IBEW Local 131 Information Center




This Week In Labor History


Today in labor history for the week of September 20, 2010 

September 20
Upton Sinclair, socialist and author of "The Jungle"—published on this day in 1906—born in Baltimore, MD - 1878

According to folklorist John Garst, steel-drivin’ man John Henry, a slave, outperformed a steam hammer on this date at the Coosa Mountain Tunnel or the Oak Mountain Tunnel of the Columbus and Western Railway (now part of the Norfolk Southern) near Leeds, Ala. Other researchers place the contest near Talcott, W. Va. - 1887

International Hod Carriers, Building & Common Laborers Union of America changes name to Laborers' International Union - 1965

September 21
Militia sent to Leadville, Colo., to break miners strike - 1896

Mother Jones leads a march of miners' children through the streets of Charleston, W. Va. - 1913

National Football League Players Assn. members begin what is to become a 57-day strike, their first regular-season walkout ever - 1982 

September 22
Emancipation Proclamation signed - 1862

Eighteen-year-old Hannah (Annie) Shapiro leads a spontaneous walkout of 17 women at a Hart Schaffner & Marx garment factory in Chicago. It grows into a months-long mass strike involving 40,000 garment workers across the city, protesting 10-hour days, bullying bosses and cuts in already-low wages - 1910 

Great Steel Strike begins; 350,000 workers demand union recognition. The AFL Iron and Steel Organizing Committee calls off the strike, their goal unmet, 108 days later - 1919

Martial law rescinded in Mingo County, W. Va. after police, U.S. troops and hired goons finally quell coal miners' strike - 1922

U.S. Steel announces it will cut the wages of 220,000 workers by 10 percent - 1931

United Textile Workers strike committee order strikers back to work after 22 days out, ending what was at that point the greatest single industrial conflict in the history of American organized labor. The strike involved some 400,000 workers in New England, the mid-Atlantic states and the South - 1934

Some 400,000 coal miners strike for higher wages in Pennsylvania, West Virginia, Illinois and Ohio - 1935

The AFL expels the International Longshoremen's Association for racketeering; the union was readmitted to the then-AFL-CIO six years later - 1953

OSHA reaches its largest ever settlement agreement, $21 million, with BP Products North America following an explosion at BP's Texas City, Texas plant earlier in the year that killed 15 and injured 170 - 2005

Eleven Domino's employees in Pensacola, Fla. form the nation's first union of pizza delivery drivers - 2006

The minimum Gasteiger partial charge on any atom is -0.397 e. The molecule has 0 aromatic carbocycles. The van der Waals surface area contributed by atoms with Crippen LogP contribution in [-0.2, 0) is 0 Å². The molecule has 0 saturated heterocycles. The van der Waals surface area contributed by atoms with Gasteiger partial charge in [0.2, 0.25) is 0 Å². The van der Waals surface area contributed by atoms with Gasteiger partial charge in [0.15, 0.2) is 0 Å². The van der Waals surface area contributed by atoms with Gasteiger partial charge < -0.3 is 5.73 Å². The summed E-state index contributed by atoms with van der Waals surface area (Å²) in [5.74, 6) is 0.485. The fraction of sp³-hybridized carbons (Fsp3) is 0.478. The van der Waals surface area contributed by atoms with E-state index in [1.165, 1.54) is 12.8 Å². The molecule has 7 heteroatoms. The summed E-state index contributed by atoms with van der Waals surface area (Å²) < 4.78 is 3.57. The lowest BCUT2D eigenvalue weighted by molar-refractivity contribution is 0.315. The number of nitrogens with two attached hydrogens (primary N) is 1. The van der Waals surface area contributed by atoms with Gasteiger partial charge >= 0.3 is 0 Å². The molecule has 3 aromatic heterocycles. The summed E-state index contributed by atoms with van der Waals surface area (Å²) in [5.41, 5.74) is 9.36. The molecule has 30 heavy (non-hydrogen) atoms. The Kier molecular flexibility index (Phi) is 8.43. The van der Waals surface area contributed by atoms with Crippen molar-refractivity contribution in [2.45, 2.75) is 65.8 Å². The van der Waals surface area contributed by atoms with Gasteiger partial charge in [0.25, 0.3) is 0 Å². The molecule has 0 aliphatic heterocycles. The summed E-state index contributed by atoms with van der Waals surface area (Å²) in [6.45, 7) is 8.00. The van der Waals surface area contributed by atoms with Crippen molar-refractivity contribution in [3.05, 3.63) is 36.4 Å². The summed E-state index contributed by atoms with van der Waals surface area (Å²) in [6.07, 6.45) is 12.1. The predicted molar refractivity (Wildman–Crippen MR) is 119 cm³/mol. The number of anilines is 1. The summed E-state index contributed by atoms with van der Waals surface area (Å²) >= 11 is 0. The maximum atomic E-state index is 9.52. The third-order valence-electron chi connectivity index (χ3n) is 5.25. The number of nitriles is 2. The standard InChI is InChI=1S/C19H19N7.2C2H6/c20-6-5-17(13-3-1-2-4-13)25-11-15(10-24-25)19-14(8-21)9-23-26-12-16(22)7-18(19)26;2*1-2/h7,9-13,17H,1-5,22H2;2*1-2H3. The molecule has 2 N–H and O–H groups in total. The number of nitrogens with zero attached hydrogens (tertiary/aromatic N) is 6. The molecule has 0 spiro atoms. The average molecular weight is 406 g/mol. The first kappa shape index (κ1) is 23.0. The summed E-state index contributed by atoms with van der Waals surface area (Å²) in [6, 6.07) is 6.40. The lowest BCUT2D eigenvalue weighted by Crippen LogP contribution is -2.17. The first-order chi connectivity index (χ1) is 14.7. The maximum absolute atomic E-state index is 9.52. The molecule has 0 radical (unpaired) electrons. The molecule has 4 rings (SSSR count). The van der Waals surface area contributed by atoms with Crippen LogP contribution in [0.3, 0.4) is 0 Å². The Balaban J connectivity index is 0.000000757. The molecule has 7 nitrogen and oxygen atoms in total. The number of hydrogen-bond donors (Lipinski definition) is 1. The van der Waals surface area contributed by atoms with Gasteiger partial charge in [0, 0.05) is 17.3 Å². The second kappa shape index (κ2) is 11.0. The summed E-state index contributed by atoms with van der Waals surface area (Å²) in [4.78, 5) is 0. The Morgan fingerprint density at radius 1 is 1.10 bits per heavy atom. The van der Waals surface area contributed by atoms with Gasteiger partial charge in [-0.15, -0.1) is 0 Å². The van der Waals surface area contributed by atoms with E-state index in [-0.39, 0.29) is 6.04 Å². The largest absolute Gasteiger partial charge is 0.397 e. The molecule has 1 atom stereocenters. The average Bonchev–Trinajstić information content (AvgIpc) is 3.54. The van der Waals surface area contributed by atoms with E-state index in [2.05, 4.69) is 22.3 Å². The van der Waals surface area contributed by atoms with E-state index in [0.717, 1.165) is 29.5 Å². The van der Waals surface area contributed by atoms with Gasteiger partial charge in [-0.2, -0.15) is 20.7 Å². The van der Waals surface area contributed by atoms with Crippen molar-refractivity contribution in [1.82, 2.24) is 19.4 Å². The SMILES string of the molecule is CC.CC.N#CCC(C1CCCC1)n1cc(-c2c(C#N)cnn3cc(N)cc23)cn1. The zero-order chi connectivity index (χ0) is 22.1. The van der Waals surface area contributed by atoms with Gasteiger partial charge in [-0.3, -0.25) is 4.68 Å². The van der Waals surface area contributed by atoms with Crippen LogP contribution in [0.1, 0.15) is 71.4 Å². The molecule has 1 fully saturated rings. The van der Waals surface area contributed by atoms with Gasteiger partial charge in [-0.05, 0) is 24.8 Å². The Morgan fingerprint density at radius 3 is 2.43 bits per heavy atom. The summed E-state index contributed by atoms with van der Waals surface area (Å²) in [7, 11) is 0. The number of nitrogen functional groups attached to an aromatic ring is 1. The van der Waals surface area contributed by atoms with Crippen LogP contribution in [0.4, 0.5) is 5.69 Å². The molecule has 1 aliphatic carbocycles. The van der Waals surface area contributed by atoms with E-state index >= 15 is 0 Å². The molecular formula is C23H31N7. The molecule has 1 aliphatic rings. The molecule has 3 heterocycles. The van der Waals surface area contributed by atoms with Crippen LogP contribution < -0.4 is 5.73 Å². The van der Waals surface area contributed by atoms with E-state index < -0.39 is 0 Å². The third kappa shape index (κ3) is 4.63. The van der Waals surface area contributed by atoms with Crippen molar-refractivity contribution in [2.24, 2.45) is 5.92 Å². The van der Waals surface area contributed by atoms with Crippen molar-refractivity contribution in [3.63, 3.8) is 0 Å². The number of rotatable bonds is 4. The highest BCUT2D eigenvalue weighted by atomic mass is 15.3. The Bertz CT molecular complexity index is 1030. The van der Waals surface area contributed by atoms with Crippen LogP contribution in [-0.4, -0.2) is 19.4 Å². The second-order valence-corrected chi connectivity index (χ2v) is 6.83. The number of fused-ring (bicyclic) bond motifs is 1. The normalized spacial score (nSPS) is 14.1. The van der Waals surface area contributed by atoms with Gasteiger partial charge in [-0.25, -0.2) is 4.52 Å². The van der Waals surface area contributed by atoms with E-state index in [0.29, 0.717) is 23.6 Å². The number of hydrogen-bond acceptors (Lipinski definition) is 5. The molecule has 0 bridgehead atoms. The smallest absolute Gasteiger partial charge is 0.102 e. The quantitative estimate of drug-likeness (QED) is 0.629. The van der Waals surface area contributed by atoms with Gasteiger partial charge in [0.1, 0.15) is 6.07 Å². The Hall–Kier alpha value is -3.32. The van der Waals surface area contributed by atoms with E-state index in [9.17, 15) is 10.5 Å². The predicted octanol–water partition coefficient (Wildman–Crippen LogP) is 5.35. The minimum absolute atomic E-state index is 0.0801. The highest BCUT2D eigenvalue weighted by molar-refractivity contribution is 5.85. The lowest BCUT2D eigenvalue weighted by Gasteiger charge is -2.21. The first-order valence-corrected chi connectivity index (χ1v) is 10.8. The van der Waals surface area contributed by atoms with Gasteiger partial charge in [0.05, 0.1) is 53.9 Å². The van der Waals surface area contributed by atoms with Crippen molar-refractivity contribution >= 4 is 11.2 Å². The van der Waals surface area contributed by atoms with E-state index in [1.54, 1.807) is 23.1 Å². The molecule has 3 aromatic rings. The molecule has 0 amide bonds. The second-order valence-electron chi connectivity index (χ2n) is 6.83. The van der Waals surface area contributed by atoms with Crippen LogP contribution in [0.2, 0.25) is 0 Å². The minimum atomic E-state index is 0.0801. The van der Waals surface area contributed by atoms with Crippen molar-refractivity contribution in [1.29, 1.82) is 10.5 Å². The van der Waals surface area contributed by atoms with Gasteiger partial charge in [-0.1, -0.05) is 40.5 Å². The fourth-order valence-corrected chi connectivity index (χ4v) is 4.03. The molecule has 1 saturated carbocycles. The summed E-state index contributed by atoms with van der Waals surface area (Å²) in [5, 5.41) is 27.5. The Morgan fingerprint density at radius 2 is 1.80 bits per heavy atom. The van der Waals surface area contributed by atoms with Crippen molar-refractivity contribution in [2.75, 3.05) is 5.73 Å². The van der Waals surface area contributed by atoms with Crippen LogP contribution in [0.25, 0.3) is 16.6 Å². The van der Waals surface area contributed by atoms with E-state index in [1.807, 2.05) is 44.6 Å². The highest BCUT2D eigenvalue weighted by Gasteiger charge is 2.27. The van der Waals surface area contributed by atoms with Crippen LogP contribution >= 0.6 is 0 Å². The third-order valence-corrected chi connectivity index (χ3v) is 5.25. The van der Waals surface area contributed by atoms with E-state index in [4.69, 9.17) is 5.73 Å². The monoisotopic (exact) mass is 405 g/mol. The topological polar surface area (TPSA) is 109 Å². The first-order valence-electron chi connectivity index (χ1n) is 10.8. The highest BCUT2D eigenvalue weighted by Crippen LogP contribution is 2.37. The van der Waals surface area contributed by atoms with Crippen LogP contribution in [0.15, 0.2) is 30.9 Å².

San Francisco hotel workers end a two-year contract fight, ratify a new five-year pact with their employers - 2006

September 23
The Workingman's Advocate of Chicago publishes the first installment of The Other Side, by Martin A. Foran, president of the Coopers' International Union. Believed to be the first novel by a trade union leader and some say the first working-class novel ever published in the U.S. - 1868

A coalition of Knights of Labor and trade unionists in Chicago launch the United Labor party, calling for an 8-hour day, government ownership of telegraph and telephone companies, and monetary and land reform. The party elects seven state assembly men and one senator - 1886

A 42-month strike by Steelworkers at Bayou Steel in Louisiana ends in a new contract and the ousting of scabs - 1996

California Gov. Gray Davis (D) signs legislation making the state the first to offer workers paid family leave - 2002

September 24
Canada declares the Wobblies illegal - 1918

September 25
American photographer Lewis Hine born in Oshkosh, Wisc. - 1874

Two African-American sharecroppers are killed during an ultimately unsuccessful cotton-pickers strike in Lee County, Ark. By the time the strike had been suppressed, 15 African-Americans had died and another six had been imprisoned. A white plantation manager was killed as well - 1891 

Sources:
Toil and Trouble, by Thomas R. Brooks; American Labor Struggles, by Samuel Yellen; IWW calendar, Solidarity Forever; Historical Encyclopedia of American Labor, edited by Robert E. Weir and James P. Hanlan; Southwest Labor History Archives/George Meany Center; Geov Parrish’s Radical History; workday Minnesota; Andy Richards and Adam Wright, AFL-CIO Washington DC Metro Council (graphics research).


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